BIO rolled to a halt beside the little logistics lander. As though on cue, the spring loaded cover of its cargo bay popped open, revealing components neatly packed in foam, looking as pristine as the day they left the builder. The rover, in contrast, looked on close inspection like a dusty and dented machine that had been driving over an unforgiving landscape for six years. Which it had.
The cargo: six new wheel units with their integral motors. Replacements for the primary and secondary arms, with upgraded sensors. A new sensor package for the masthead. And, of course, the usual plug-in memory upgrade.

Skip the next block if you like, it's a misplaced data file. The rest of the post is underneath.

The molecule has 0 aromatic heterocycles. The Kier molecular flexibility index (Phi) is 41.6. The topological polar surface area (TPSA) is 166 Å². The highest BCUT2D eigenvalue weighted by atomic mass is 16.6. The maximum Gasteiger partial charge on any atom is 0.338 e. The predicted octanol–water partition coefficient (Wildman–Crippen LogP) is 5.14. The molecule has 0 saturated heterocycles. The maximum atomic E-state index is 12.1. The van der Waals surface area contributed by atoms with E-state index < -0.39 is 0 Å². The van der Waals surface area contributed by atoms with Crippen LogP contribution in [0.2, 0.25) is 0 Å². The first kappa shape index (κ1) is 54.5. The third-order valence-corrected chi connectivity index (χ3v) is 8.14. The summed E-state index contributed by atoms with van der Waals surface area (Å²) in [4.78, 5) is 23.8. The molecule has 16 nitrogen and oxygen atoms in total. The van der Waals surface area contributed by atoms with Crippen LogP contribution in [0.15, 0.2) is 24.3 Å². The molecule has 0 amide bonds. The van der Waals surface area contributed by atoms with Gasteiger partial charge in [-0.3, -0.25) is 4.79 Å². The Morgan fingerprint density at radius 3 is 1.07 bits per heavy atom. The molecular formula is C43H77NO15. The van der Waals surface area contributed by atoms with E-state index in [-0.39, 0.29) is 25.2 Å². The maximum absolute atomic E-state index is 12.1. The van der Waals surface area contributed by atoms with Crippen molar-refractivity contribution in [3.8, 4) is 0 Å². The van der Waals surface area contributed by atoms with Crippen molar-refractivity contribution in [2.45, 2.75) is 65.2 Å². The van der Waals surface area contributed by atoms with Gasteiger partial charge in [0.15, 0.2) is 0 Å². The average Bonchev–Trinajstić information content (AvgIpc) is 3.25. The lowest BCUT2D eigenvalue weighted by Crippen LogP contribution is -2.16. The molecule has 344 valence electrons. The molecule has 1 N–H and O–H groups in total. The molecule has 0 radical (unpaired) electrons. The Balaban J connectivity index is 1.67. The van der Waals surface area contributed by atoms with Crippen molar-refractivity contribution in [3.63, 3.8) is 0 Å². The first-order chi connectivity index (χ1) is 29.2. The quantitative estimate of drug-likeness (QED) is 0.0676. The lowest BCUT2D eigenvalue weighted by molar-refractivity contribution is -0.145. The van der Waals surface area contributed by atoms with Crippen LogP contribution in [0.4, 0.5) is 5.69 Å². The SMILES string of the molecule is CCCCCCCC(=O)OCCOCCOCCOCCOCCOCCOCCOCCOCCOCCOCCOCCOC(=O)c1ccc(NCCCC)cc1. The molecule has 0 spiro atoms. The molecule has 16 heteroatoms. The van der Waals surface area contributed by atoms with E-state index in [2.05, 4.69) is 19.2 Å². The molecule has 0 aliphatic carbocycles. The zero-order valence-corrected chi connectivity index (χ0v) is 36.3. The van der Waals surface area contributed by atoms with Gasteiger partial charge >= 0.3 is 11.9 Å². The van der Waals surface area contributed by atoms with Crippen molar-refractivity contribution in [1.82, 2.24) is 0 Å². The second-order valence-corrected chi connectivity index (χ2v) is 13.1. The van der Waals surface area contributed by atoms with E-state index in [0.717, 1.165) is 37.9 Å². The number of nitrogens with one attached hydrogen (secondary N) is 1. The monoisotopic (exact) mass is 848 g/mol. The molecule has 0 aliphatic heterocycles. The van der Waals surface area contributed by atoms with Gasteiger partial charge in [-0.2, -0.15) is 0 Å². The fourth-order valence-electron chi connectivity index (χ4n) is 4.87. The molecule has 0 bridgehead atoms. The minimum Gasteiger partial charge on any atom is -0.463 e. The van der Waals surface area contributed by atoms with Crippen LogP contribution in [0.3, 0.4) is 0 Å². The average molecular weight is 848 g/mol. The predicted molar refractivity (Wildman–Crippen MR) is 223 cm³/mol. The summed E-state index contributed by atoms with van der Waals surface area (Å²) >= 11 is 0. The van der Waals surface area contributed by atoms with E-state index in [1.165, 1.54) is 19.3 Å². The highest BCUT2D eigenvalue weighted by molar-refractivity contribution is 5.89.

The relief mission had arrived. In time, if barely so. Arrival was nicely calculated: the mission was funded years before it was needed: anything later would be too late. The planners had estimated when the rover was likely to need resupply, subtracted travel time dictated by the cold equations of planetary mechanics, subtracted the time needed to build spacecraft and launcher, and added a year for cushion. It was barely enough.
With exquisite care the rover deployed an Allen Wrench from the end of its primary arm and began to replace the right rear wheel unit.
It is a good thing to do good work, work of value, work that is valued. The relief mission was a fraction of the cost of sending a new rover. It's a good life, if you don't weaken.